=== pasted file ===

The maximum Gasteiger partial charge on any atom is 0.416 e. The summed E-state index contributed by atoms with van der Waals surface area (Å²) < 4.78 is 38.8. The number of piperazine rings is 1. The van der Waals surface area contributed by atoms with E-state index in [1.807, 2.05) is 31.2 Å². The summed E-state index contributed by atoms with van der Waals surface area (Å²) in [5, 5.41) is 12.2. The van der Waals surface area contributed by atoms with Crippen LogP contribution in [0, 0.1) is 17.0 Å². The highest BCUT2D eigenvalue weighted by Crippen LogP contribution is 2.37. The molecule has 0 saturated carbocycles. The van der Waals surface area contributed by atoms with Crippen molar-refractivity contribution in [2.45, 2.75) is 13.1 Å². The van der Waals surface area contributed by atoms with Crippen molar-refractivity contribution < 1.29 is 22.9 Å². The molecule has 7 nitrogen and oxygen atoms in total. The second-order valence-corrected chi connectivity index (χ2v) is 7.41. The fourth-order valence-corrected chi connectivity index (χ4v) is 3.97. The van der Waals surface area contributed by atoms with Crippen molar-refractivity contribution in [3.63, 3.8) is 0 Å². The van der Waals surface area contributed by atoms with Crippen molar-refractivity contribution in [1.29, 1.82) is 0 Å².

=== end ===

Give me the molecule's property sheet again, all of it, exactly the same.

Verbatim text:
The maximum Gasteiger partial charge on any atom is 0.416 e. The summed E-state index contributed by atoms with van der Waals surface area (Å²) < 4.78 is 38.8. The number of piperazine rings is 1. The van der Waals surface area contributed by atoms with E-state index in [1.807, 2.05) is 31.2 Å². The summed E-state index contributed by atoms with van der Waals surface area (Å²) in [5, 5.41) is 12.2. The van der Waals surface area contributed by atoms with Crippen LogP contribution in [0, 0.1) is 17.0 Å². The highest BCUT2D eigenvalue weighted by Crippen LogP contribution is 2.37. The molecule has 0 saturated carbocycles. The van der Waals surface area contributed by atoms with Crippen molar-refractivity contribution in [2.45, 2.75) is 13.1 Å². The van der Waals surface area contributed by atoms with Crippen molar-refractivity contribution < 1.29 is 22.9 Å². The molecule has 7 nitrogen and oxygen atoms in total. The second-order valence-corrected chi connectivity index (χ2v) is 7.41. The fourth-order valence-corrected chi connectivity index (χ4v) is 3.97. The van der Waals surface area contributed by atoms with Crippen molar-refractivity contribution in [3.63, 3.8) is 0 Å². The van der Waals surface area contributed by atoms with Crippen molar-refractivity contribution in [1.29, 1.82) is 0 Å².